Monday, December 3, 2007

Incompatabilities between classic and new-style Python classes

radix asked me if I had a blog post about why changing a class from classic to new-style is a bad idea. After I told him that I didn't he insisted that I should write one. Since doing so will take less work than finding something else to distract his attention, here it is:






  • attribute lookup


    Attributes on instances of classic classes override attributes of the same name on their class. For example:


    >>> class SimpleDescriptor(object):
    ... def __get__(self, instance, type):
    ... print 'getting'
    ... return instance.__dict__['simple']
    ... def __set__(self, instance, value):
    ... print 'setting'
    ... instance.__dict__['simple'] = value
    ...
    >>> class classic:
    ... simple = SimpleDescriptor()
    ...
    >>> x = classic()
    >>> x.simple = 10
    >>> x.simple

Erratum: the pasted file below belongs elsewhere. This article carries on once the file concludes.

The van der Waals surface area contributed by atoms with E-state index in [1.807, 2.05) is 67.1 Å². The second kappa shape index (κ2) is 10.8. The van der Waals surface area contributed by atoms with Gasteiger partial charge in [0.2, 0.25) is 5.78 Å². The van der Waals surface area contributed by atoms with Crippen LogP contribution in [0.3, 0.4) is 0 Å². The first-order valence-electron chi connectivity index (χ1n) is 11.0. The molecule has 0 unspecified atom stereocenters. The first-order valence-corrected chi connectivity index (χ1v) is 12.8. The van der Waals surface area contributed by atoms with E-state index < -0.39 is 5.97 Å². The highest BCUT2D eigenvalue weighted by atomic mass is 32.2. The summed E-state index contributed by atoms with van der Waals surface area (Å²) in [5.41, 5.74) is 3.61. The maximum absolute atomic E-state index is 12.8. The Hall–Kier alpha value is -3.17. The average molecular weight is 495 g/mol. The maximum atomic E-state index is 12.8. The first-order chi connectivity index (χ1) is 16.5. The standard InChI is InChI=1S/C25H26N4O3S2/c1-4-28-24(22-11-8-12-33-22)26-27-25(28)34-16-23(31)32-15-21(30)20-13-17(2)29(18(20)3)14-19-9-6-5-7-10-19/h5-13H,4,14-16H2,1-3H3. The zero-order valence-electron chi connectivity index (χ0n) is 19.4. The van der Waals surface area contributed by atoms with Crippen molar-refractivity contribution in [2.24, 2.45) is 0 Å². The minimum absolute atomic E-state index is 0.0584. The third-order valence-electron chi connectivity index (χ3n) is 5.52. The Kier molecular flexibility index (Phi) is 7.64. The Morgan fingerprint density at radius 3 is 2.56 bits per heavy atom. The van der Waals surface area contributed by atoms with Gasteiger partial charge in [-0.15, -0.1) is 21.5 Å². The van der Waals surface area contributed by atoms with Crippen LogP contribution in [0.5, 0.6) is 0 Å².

10
    >>> class newstyle(object):
    ... simple = SimpleDescriptor()
    ...
    >>> x = newstyle()
    >>> x.simple
    getting
    Traceback (most recent call last):
    File "", line 1, in ?
    File "", line 4, in __get__
    KeyError: 'simple'
    >>> x.simple = 10
    setting
    >>> x.simple
    getting
    10

    As you can see, the descriptor on the new-style class can both handle the setattr and continue to operate after shadowing itself with an instance variable.




  • Special methods


    A particularly interesting consequence of the previous point is that the behavior of special methods changes in some cases:


    >>> class x:
    ... def __init__(self):
    ... self.__eq__ = lambda other: True
    ...
    >>> x() == 10
    True
    >>> class x(object):
    ... def __init__(self):
    ... self.__eq__ = lambda other: True
    ...
    >>> x() == 10
    False
    >>>




  • MRO


    Rules for determining the method resolution forbid new-style classes in places where classic classes are acceptable. Consider:


    >>> class x: pass
    ...
    >>> class y(object, x): pass
    ...
    >>> class x(object): pass
    ...
    >>> class y(object, x): pass
    ...
    Traceback (most recent call last):
    File "", line 1, in ?
    TypeError: Error when calling the metaclass bases
    Cannot create a consistent method resolution
    order (MRO) for bases object, x
    >>>







Hopefully that's enough to satisfy radix. Know of other incompatibilities? Please comment.

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